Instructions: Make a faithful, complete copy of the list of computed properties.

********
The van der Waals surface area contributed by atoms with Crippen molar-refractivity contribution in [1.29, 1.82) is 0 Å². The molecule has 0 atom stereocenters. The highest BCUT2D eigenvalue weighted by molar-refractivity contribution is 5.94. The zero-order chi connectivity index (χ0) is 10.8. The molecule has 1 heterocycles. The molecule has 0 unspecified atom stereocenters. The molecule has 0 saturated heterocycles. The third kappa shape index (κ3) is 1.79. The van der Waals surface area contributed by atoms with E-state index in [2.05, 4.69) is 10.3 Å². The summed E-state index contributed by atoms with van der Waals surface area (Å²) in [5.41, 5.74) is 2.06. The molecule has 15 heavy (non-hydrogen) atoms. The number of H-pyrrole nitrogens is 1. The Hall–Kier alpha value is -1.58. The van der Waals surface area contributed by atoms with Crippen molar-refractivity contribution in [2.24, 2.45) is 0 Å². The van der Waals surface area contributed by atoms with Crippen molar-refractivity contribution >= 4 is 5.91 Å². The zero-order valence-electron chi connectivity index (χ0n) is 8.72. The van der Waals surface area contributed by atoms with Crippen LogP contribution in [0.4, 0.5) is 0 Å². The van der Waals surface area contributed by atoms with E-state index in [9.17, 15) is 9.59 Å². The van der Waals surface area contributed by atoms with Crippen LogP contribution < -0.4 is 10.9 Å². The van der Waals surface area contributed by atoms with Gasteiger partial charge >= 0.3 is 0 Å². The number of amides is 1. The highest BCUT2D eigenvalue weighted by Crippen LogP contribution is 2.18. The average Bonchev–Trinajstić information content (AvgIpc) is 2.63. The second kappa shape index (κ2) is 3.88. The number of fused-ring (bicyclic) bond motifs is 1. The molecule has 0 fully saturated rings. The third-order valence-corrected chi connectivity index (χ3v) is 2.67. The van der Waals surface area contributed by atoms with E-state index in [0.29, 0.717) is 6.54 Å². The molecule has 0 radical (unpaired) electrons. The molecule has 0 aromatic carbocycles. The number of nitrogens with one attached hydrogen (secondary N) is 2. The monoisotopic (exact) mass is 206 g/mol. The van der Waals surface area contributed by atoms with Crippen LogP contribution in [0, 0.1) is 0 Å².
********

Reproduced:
The van der Waals surface area contributed by atoms with Crippen molar-refractivity contribution in [1.29, 1.82) is 0 Å². The molecule has 0 atom stereocenters. The highest BCUT2D eigenvalue weighted by molar-refractivity contribution is 5.94. The zero-order chi connectivity index (χ0) is 10.8. The molecule has 1 heterocycles. The molecule has 0 unspecified atom stereocenters. The molecule has 0 saturated heterocycles. The third kappa shape index (κ3) is 1.79. The van der Waals surface area contributed by atoms with E-state index in [2.05, 4.69) is 10.3 Å². The summed E-state index contributed by atoms with van der Waals surface area (Å²) in [5.41, 5.74) is 2.06. The molecule has 15 heavy (non-hydrogen) atoms. The number of H-pyrrole nitrogens is 1. The Hall–Kier alpha value is -1.58. The van der Waals surface area contributed by atoms with Crippen molar-refractivity contribution in [2.24, 2.45) is 0 Å². The van der Waals surface area contributed by atoms with Crippen molar-refractivity contribution >= 4 is 5.91 Å². The zero-order valence-electron chi connectivity index (χ0n) is 8.72. The van der Waals surface area contributed by atoms with Crippen LogP contribution in [0.4, 0.5) is 0 Å². The van der Waals surface area contributed by atoms with E-state index in [9.17, 15) is 9.59 Å². The van der Waals surface area contributed by atoms with Crippen LogP contribution < -0.4 is 10.9 Å². The van der Waals surface area contributed by atoms with Gasteiger partial charge >= 0.3 is 0 Å². The number of amides is 1. The highest BCUT2D eigenvalue weighted by Crippen LogP contribution is 2.18. The average Bonchev–Trinajstić information content (AvgIpc) is 2.63. The second kappa shape index (κ2) is 3.88. The number of fused-ring (bicyclic) bond motifs is 1. The molecule has 0 fully saturated rings. The third-order valence-corrected chi connectivity index (χ3v) is 2.67. The van der Waals surface area contributed by atoms with E-state index in [0.29, 0.717) is 6.54 Å². The molecule has 0 radical (unpaired) electrons. The molecule has 0 aromatic carbocycles. The number of nitrogens with one attached hydrogen (secondary N) is 2. The monoisotopic (exact) mass is 206 g/mol. The van der Waals surface area contributed by atoms with Crippen LogP contribution in [0, 0.1) is 0 Å².